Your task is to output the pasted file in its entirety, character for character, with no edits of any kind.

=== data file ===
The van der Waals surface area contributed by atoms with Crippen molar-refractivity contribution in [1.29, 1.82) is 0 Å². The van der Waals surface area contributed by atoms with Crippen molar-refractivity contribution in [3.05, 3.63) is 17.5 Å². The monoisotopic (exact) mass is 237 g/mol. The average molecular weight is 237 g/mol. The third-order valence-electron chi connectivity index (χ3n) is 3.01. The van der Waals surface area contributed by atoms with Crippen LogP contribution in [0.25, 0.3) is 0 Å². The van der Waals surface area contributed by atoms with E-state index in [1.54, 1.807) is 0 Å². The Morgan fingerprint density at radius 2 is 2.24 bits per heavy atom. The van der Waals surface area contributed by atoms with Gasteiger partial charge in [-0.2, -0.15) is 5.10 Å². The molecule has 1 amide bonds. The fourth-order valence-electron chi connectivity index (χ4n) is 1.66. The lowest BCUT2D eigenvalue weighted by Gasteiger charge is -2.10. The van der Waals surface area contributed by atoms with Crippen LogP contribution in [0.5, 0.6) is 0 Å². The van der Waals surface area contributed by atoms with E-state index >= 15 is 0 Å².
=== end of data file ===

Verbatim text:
The van der Waals surface area contributed by atoms with Crippen molar-refractivity contribution in [1.29, 1.82) is 0 Å². The van der Waals surface area contributed by atoms with Crippen molar-refractivity contribution in [3.05, 3.63) is 17.5 Å². The monoisotopic (exact) mass is 237 g/mol. The average molecular weight is 237 g/mol. The third-order valence-electron chi connectivity index (χ3n) is 3.01. The van der Waals surface area contributed by atoms with Crippen LogP contribution in [0.25, 0.3) is 0 Å². The van der Waals surface area contributed by atoms with E-state index in [1.54, 1.807) is 0 Å². The Morgan fingerprint density at radius 2 is 2.24 bits per heavy atom. The van der Waals surface area contributed by atoms with Gasteiger partial charge in [-0.2, -0.15) is 5.10 Å². The molecule has 1 amide bonds. The fourth-order valence-electron chi connectivity index (χ4n) is 1.66. The lowest BCUT2D eigenvalue weighted by Gasteiger charge is -2.10. The van der Waals surface area contributed by atoms with Crippen LogP contribution in [0.5, 0.6) is 0 Å². The van der Waals surface area contributed by atoms with E-state index >= 15 is 0 Å².